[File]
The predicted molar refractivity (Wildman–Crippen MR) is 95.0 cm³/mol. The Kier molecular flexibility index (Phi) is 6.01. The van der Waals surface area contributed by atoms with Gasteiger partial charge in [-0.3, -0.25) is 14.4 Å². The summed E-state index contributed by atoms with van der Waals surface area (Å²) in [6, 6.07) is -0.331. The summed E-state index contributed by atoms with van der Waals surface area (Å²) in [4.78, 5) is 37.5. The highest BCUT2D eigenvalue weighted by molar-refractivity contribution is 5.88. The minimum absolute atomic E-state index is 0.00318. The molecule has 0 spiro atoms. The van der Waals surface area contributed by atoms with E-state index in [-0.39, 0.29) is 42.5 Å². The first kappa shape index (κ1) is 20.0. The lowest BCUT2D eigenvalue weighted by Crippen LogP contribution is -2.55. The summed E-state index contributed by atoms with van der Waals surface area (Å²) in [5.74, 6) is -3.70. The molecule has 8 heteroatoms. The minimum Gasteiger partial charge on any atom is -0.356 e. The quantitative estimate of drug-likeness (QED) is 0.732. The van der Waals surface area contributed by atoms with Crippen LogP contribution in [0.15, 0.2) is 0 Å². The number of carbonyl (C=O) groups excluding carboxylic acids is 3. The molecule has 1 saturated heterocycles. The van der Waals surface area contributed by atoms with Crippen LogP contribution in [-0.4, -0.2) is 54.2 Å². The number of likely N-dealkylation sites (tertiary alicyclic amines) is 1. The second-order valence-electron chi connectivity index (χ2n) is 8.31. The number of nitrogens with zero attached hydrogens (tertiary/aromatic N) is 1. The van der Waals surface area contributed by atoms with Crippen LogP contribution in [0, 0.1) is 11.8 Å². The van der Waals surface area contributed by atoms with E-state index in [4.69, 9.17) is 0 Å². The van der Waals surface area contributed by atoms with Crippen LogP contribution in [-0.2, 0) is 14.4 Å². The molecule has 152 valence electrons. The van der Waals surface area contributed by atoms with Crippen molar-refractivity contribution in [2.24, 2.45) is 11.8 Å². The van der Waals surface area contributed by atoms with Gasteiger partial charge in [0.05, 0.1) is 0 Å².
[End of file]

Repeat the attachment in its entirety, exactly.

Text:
The predicted molar refractivity (Wildman–Crippen MR) is 95.0 cm³/mol. The Kier molecular flexibility index (Phi) is 6.01. The van der Waals surface area contributed by atoms with Gasteiger partial charge in [-0.3, -0.25) is 14.4 Å². The summed E-state index contributed by atoms with van der Waals surface area (Å²) in [6, 6.07) is -0.331. The summed E-state index contributed by atoms with van der Waals surface area (Å²) in [4.78, 5) is 37.5. The highest BCUT2D eigenvalue weighted by molar-refractivity contribution is 5.88. The minimum absolute atomic E-state index is 0.00318. The molecule has 0 spiro atoms. The van der Waals surface area contributed by atoms with E-state index in [-0.39, 0.29) is 42.5 Å². The first kappa shape index (κ1) is 20.0. The lowest BCUT2D eigenvalue weighted by Crippen LogP contribution is -2.55. The summed E-state index contributed by atoms with van der Waals surface area (Å²) in [5.74, 6) is -3.70. The molecule has 8 heteroatoms. The minimum Gasteiger partial charge on any atom is -0.356 e. The quantitative estimate of drug-likeness (QED) is 0.732. The van der Waals surface area contributed by atoms with Crippen LogP contribution in [0.15, 0.2) is 0 Å². The number of carbonyl (C=O) groups excluding carboxylic acids is 3. The molecule has 1 saturated heterocycles. The van der Waals surface area contributed by atoms with Crippen LogP contribution in [-0.4, -0.2) is 54.2 Å². The number of likely N-dealkylation sites (tertiary alicyclic amines) is 1. The second-order valence-electron chi connectivity index (χ2n) is 8.31. The number of nitrogens with zero attached hydrogens (tertiary/aromatic N) is 1. The van der Waals surface area contributed by atoms with Crippen LogP contribution in [0, 0.1) is 11.8 Å². The van der Waals surface area contributed by atoms with E-state index in [4.69, 9.17) is 0 Å². The van der Waals surface area contributed by atoms with Crippen LogP contribution in [-0.2, 0) is 14.4 Å². The molecule has 152 valence electrons. The van der Waals surface area contributed by atoms with Crippen molar-refractivity contribution in [2.24, 2.45) is 11.8 Å². The van der Waals surface area contributed by atoms with Gasteiger partial charge in [0.05, 0.1) is 0 Å².